The MultiCultural Center Lounge hosted an open mic event last night where students and community members performed poems, songs and stand-up comedy by candlelight.

Held quarterly by the MultiCultural Center (MCC), the Night of Self Expression was open to singers, poets, dancers, musicians and comedians from UCSB and the community.

The event was guest hosted by Ted Burnes, a third-year doctoral student in the Gevirtz Graduate School of Education.

“There needs to be a space for freedom of self-expression,” he said. “People are finally away from familial influences. It’s also a great way for people to connect.”

Burnes read three of his own poems in between other acts throughout the show.

Jamie Godley, a second-year film studies major and head of the Open Mic Club, read two of his poems, one of them a love poem.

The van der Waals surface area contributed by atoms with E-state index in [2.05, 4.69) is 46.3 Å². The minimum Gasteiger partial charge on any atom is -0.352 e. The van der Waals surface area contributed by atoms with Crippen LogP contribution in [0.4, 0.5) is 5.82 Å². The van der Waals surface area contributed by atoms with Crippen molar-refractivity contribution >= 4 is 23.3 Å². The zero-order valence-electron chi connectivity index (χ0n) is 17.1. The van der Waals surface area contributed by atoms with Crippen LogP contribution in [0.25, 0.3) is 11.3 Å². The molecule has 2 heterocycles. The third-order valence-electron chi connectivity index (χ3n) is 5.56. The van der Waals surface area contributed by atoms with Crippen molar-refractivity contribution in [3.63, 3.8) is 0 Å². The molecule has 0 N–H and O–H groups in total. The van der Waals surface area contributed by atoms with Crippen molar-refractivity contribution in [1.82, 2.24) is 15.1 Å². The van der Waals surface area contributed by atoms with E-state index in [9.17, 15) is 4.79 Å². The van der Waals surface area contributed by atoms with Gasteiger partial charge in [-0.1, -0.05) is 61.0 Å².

“Perry, fairy, elements of my dreams, who are you and what to me?” Godley said in one of his poems.

“Open mics are my life’s blood,” Godley said. “I like to write and I like to perform. It’s a perfect opportunity to combine mediums.”

Keith Marshall, a cosmetologist and UCSB alumnus, performed a stand-up comedy act.

“I always wanted to be a comedian, so I figured this was a perfect venue to start at,” he said. “I also wanted to see what youthfulness was like, so I know what my daughter will be like when she gets to college.”

While on stage, Marshall urged the audience to complete their education, and not have to come back to get a degree 26 years later like him.

“Back in my day, in the ’70s, we had some really, really good parties, I tell ya,” he said on stage. “They were good clean fun.”

A music student followed who played recordings of mixes he created based on the tunes of cell phone rings.

Local resident Richard Whitney also read a poem.

“Performance has always been in my blood,” he said. “It’s always been my dream to have a one-man show, because I feel like I have something to say.”